Data

Holocene Sea Level transgression in carbonate sediments, Torres Strait

Australian Ocean Data Network
Kracik, M.E.P. ; Harris, Peter, Dr
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ctx_ver=Z39.88-2004&rft_val_fmt=info%3Aofi%2Ffmt%3Akev%3Amtx%3Adc&rfr_id=info%3Asid%2FANDS&rft_id=http://catalogue-aodn.prod.aodn.org.au/geonetwork/srv/eng/search?uuid=e3a40f90-3420-11dc-849f-00188b4c0af8&rft.title=Holocene Sea Level transgression in carbonate sediments, Torres Strait&rft.identifier=http://catalogue-aodn.prod.aodn.org.au/geonetwork/srv/eng/search?uuid=e3a40f90-3420-11dc-849f-00188b4c0af8&rft.description=Torres Strait, a shallow continental shelf seaway, with a number of reef and island fringed passages, separates Australia from Papua New Guinea. The Strait offers challenging opportunities for geological research into variation in depositional environments, and at the same time, it has been a biogeographical boundary and cultural filter. The collection and analysis of vibrocoring and shallow seismic profiling was undertaken to better understand the Quaternary development of the region. The distinct morphologic features that have been recognised in the shallow seismic sections, provided evidence of repeated history of emergence, subaerial exposure, and fluvial and marine sedimentation. On the basis of grain composition and geomorphic relations, four facies associations are recognisable in the area: (1) Late Pleistocene Terrigenous Clay (A); (2) Transgressive Marine Units (8); (3) Holocene Marine Sediments (C); and (4) Holocene Terrigenous Facies (D). Radiocarbon dates have been derived from Holocene Marine (C) and Transgressive (8) units to obtain a time frame for the late Quaternary geological history. SEM results, pollen analysis and petrographic observations led to several ideas regarding depositional environment, provenance and transport processes. The sedimentary environments within the Torres Strait shelf have been influenced by a number of factors, among which are: subaerial exposure, rapid transgression, climate, prevailing oceanographic factors, shelf bathymetry, carbonate production and the quantity of terrigenous sediment being transported to the shelf. The diversity of sedimentary conditions, together with the extent of inter-reef sediments (Great North East Channel) and estuarine/deltaic deposits (Fly River Delta/Estuary), have caused an evolution of a mixed carbonate siliciclastic shelf system.&rft.creator=Kracik, M.E.P. &rft.creator=Harris, Peter, Dr &rft.date=2007&rft.coverage=northlimit=-8.33; southlimit=-11.00; westlimit=143.00; eastLimit=144.00&rft.coverage=northlimit=-8.33; southlimit=-11.00; westlimit=143.00; eastLimit=144.00&rft_rights=Creative Commons Attribution 2.5 Australia License http://creativecommons.org/licenses/by/2.5&rft_subject=oceans&rft_subject=SEDIMENTATION&rft_subject=EARTH SCIENCE&rft_subject=OCEANS&rft_subject=MARINE SEDIMENTS&rft.type=dataset&rft.language=English Access the data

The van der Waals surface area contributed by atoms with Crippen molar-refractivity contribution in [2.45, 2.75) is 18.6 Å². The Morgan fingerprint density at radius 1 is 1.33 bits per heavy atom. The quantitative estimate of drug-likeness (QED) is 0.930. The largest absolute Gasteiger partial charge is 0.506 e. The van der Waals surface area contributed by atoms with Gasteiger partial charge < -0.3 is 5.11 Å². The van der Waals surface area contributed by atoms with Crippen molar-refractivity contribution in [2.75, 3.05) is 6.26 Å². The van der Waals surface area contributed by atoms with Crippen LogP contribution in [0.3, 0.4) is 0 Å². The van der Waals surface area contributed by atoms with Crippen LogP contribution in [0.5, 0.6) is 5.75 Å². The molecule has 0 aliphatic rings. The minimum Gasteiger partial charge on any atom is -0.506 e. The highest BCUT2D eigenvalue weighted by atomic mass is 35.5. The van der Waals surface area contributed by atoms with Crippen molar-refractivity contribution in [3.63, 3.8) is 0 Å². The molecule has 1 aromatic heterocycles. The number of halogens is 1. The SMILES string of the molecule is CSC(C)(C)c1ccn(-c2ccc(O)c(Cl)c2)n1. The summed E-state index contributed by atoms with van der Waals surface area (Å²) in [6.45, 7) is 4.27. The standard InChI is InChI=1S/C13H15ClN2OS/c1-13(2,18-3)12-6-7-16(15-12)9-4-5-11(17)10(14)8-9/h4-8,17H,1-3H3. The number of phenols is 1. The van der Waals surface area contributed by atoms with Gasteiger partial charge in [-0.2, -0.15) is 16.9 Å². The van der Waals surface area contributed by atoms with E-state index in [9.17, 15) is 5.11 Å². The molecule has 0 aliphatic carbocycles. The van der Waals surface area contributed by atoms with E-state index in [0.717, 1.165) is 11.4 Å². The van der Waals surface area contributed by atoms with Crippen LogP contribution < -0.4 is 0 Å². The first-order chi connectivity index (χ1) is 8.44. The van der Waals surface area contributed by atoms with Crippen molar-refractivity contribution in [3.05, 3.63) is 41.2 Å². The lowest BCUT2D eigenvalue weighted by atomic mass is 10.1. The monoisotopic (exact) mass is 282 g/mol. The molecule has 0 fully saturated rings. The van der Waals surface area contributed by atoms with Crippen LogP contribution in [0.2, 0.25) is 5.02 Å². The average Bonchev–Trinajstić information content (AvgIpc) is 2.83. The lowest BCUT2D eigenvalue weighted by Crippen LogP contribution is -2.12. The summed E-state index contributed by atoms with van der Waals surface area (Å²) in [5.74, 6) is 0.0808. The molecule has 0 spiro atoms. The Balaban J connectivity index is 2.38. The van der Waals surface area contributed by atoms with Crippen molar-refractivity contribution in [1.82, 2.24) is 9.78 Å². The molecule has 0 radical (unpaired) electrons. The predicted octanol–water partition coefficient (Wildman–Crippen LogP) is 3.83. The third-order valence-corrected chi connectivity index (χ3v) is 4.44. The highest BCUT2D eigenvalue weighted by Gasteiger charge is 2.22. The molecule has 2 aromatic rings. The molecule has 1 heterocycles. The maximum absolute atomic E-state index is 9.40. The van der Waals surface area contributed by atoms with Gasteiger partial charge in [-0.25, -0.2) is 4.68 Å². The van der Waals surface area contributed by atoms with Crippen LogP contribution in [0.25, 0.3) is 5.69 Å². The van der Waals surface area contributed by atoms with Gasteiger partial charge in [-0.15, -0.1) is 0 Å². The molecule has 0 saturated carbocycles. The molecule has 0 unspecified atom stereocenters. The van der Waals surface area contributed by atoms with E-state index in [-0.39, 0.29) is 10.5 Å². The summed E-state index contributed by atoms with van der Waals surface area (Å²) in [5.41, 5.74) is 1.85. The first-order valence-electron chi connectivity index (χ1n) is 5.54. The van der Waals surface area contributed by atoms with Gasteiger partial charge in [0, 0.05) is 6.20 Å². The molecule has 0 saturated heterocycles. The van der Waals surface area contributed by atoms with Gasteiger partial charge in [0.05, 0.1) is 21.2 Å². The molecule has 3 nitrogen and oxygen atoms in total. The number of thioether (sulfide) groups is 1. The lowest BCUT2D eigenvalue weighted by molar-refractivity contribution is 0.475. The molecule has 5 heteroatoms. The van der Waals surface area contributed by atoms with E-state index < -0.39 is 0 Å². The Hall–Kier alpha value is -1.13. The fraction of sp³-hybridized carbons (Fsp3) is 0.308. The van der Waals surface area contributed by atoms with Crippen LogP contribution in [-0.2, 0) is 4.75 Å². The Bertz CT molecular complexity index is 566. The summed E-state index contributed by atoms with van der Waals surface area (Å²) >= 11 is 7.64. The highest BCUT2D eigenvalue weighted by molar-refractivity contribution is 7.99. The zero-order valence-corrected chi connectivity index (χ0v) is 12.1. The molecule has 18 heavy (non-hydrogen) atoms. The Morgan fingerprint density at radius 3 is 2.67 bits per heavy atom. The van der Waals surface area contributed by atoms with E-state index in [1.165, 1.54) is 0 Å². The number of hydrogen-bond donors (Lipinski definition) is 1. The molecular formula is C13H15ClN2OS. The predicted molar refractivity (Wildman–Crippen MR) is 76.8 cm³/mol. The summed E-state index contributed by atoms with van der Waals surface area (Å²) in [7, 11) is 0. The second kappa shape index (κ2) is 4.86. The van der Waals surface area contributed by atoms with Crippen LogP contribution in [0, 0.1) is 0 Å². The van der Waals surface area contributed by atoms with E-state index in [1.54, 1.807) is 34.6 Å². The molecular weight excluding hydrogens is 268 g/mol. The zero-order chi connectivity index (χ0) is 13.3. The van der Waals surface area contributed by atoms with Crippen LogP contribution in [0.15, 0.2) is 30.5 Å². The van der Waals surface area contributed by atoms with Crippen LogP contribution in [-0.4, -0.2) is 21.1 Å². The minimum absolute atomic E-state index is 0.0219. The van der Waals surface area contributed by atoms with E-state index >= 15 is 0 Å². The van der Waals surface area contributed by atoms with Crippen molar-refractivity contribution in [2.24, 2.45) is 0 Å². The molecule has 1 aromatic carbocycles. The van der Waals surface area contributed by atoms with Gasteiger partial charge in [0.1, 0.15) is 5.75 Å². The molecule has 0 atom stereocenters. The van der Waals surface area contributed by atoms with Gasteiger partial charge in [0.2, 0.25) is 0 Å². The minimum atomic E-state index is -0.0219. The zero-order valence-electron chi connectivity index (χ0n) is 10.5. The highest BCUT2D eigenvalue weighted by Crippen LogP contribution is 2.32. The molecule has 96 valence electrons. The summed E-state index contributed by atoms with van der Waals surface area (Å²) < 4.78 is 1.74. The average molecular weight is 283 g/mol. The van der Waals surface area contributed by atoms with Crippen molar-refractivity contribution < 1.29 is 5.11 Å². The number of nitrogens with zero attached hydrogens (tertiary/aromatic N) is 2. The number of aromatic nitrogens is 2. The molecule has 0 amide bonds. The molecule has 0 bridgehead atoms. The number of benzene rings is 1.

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Brief description

Torres Strait, a shallow continental shelf seaway, with a number of reef and island fringed passages, separates Australia from Papua New Guinea. The Strait offers challenging opportunities for geological research into variation in depositional environments, and at the same time, it has been a biogeographical boundary and cultural filter.

The collection and analysis of vibrocoring and shallow seismic profiling was undertaken to better understand the Quaternary development of the region. The distinct morphologic features that have been recognised in the shallow seismic sections, provided evidence of repeated history of emergence, subaerial exposure, and fluvial and marine sedimentation. On the basis of grain composition and geomorphic relations, four facies associations are recognisable in the area: (1) Late Pleistocene Terrigenous Clay (A); (2) Transgressive Marine Units (8); (3) Holocene Marine Sediments (C); and (4) Holocene Terrigenous Facies (D). Radiocarbon dates have been derived from Holocene Marine (C) and Transgressive (8) units to obtain a time frame for the late Quaternary geological history. SEM results, pollen analysis and petrographic observations led to several ideas regarding depositional environment, provenance and transport processes. The sedimentary environments within the Torres Strait shelf have been influenced by a number of factors, among which are: subaerial exposure, rapid transgression, climate, prevailing oceanographic factors, shelf bathymetry, carbonate production and the quantity of terrigenous sediment being transported to the shelf. The diversity of sedimentary conditions, together with the extent of inter-reef sediments (Great North East Channel) and estuarine/deltaic deposits (Fly River Delta/Estuary), have caused an evolution of a mixed carbonate siliciclastic shelf system.

Notes

Purpose
The collection and analysis of vibrocoring and shallow seismic profiling in order to better understand the Quaternary development of the region.

Issued: 17 07 2007

Data time period: 1988 to 1990

Click to explore relationships graph

144,-8.33 144,-11 143,-11 143,-8.33 144,-8.33

143.5,-9.665

text: northlimit=-8.33; southlimit=-11.00; westlimit=143.00; eastLimit=144.00

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  • global : e3a40f90-3420-11dc-849f-00188b4c0af8